Thursday, November 30, 2017

Lincoln's clown car

Lincoln's Lieutenants: The High Command of the Army of the Potomac by Stephen W. Sears

This is the first time I've tried reading a book on the US Civil War that's pitched at such a high level of detail. It's 900 pages on generalship in the army that basically spent four years in Virginia (with occasional excursions north), running around after Robert E. Lee. I've been at it for days and not out of 1862 yet.

It's not just the commanding generals. It's all the generals, of whom there were a bleedin' lot, with occasional excursions into colonels.

Here's what I'm learning about generalship:

1. Incompetent generals complained at being charged with incompetence.

2. Competent generals also complained at being charged with incompetence, as well as not having their achievements mentioned in dispatches, and even accusations of treason.

3. Generals frequently had their command assignments switched around. Whenever this starts, I can usually skip ahead a few pages without missing anything.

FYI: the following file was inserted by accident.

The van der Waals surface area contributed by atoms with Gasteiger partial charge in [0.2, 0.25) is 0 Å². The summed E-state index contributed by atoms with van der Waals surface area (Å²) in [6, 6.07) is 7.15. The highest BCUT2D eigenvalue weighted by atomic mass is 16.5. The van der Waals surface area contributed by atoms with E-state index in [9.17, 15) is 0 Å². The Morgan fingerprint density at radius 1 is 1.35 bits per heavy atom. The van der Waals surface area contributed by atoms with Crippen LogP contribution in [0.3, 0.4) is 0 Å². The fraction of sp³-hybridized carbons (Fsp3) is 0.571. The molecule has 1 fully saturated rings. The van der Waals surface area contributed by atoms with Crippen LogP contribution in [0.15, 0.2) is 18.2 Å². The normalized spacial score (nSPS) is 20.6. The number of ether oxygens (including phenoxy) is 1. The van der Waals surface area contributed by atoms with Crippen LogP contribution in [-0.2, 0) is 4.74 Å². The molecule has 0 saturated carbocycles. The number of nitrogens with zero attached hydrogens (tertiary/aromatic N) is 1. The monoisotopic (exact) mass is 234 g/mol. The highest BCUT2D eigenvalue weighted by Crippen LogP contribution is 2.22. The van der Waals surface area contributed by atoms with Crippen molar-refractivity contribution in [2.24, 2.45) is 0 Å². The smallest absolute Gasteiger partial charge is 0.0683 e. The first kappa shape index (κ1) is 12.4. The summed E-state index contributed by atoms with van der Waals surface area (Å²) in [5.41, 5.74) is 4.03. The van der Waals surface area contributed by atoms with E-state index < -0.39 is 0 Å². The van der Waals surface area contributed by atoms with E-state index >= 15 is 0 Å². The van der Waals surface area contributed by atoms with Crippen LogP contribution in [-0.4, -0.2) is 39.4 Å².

4. Generals feuded with each other. Constantly.

5. Generals were more likely to explain their strategic plans in letters home to their wives than to their fellow or subordinate generals.

6. Some generals consistently overestimated the size of the enemy's forces. Others didn't.

7. General McClellan, in command, tried his utmost to avoid doing anything, and got terribly upset whenever he did accidentally do something.

I'm hoping this miasma changes soon, and so, it's clear, does Mr. Lincoln.

1 comment:

  1. In contrast, there is Douglas Southall Freeman's three volume "Lee's Lieutenants" (put near 2,200 pages) in which Lee's various Generals (and appropriate Colonels) are mostly brilliant though occasionally errant. The volumes were published in the 1940's. In the end they lost the war.